Yui Mok / AP file
Storm Thorgerson stands next to his album cover artwork for Pink Floyd's "The Dark Side of the Moon" at a 2008 art exhibit.
"His ending was peaceful and he was surrounded by family and friends," Thorgerson's family said in a statement. "He had been ill for some time with cancer though he had made a remarkable recovery from his stroke in 2003."
Pink Floyd members remembered him on the band's official website. Drummer Nick Mason described Thorgerson as a "scourge of management, record companies and album sleeve printers; champion of bands, music, great ideas and high, sometimes infuriatingly high, standards."
Mason also described Thorgerson as a "tireless worker right up to the end," saying, "Two days before he passed away, and by then completely exhausted, he was still demanding approval for art work and haranguing his loyal assistants."
He went on to praise the designer as a "dear friend to all of us, our children, our wives (and the exes). Endlessly intellectual and questioning. Breathtakingly late for appointments and meetings, but once there invaluable for his ideas, humour, and friendship."
Pink Floyd lead singer David Gilmour wrote on the band's site that he first met Thorgerson when the two were young teenagers.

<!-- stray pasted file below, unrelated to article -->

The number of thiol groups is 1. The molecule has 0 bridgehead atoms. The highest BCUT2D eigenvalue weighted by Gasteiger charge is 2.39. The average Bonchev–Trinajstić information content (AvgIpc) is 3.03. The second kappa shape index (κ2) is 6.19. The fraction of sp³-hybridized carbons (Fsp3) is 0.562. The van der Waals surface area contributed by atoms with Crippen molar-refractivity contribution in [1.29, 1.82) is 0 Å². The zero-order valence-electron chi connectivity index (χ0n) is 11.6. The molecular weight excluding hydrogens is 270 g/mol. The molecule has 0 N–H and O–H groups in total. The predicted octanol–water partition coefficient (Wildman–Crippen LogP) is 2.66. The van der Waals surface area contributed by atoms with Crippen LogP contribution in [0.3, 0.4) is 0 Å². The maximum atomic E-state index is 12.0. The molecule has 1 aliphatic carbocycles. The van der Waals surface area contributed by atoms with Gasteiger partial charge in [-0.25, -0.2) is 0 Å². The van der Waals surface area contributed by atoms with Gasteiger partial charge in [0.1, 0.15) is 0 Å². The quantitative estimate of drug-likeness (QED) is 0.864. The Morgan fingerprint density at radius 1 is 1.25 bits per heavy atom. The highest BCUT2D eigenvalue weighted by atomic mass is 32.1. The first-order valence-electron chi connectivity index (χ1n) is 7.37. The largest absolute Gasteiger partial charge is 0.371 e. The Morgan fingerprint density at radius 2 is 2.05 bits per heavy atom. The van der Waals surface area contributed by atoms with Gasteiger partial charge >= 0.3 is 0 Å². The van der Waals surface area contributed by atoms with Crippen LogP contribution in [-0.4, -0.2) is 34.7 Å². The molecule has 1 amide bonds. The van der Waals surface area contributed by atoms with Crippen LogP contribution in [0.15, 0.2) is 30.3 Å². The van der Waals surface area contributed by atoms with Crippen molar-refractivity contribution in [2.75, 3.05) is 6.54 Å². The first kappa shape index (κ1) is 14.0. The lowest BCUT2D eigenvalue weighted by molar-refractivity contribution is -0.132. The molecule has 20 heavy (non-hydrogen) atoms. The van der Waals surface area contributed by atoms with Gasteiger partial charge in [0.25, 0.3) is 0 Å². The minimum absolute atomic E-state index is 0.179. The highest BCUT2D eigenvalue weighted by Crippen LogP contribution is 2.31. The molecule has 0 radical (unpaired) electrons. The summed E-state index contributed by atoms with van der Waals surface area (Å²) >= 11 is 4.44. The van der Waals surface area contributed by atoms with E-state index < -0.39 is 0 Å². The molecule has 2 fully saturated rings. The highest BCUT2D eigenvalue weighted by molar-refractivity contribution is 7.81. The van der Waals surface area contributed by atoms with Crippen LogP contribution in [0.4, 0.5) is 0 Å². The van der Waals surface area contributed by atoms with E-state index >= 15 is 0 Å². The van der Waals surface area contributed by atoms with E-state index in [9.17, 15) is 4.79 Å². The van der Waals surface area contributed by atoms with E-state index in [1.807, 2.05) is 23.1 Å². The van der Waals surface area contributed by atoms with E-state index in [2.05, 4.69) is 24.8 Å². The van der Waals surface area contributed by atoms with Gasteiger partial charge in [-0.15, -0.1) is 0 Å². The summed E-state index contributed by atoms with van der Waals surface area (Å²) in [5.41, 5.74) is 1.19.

"We would gather at Sheep's Green, a spot by the river in Cambridge, and Storm would always be there holding forth, making the most noise, bursting with ideas and enthusiasm," Gilmour wrote. "Nothing has ever really changed. He has been a constant force in my life, both at work and in private, a shoulder to cry on and a great friend. The artworks that he created for Pink Floyd from 1968 to the present day have been an inseparable part of our work. I will miss him."
His work with Pink Floyd, especially the prism reflecting a rainbow that graces the "Dark Side of the Moon" album cover, was Thorgerson's most famous. But he also created album covers for bands such as Led Zeppelin, Black Sabbath, AC/DC and Muse.
In 2011, Thorgerson told Rolling Stone that the idea of the prism related to Pink Floyd's traveling light show.
"They hadn’t really celebrated their light show," he told the magazine. "That was one thing. The other thing was the triangle. I think the triangle, which is a symbol of thought and ambition, was very much a subject of Roger (Waters)'s lyrics.
Thorgerson is survived by his mother, Vanji, his son Bill, his wife Barbie Antonis and her two children Adam and Georgia.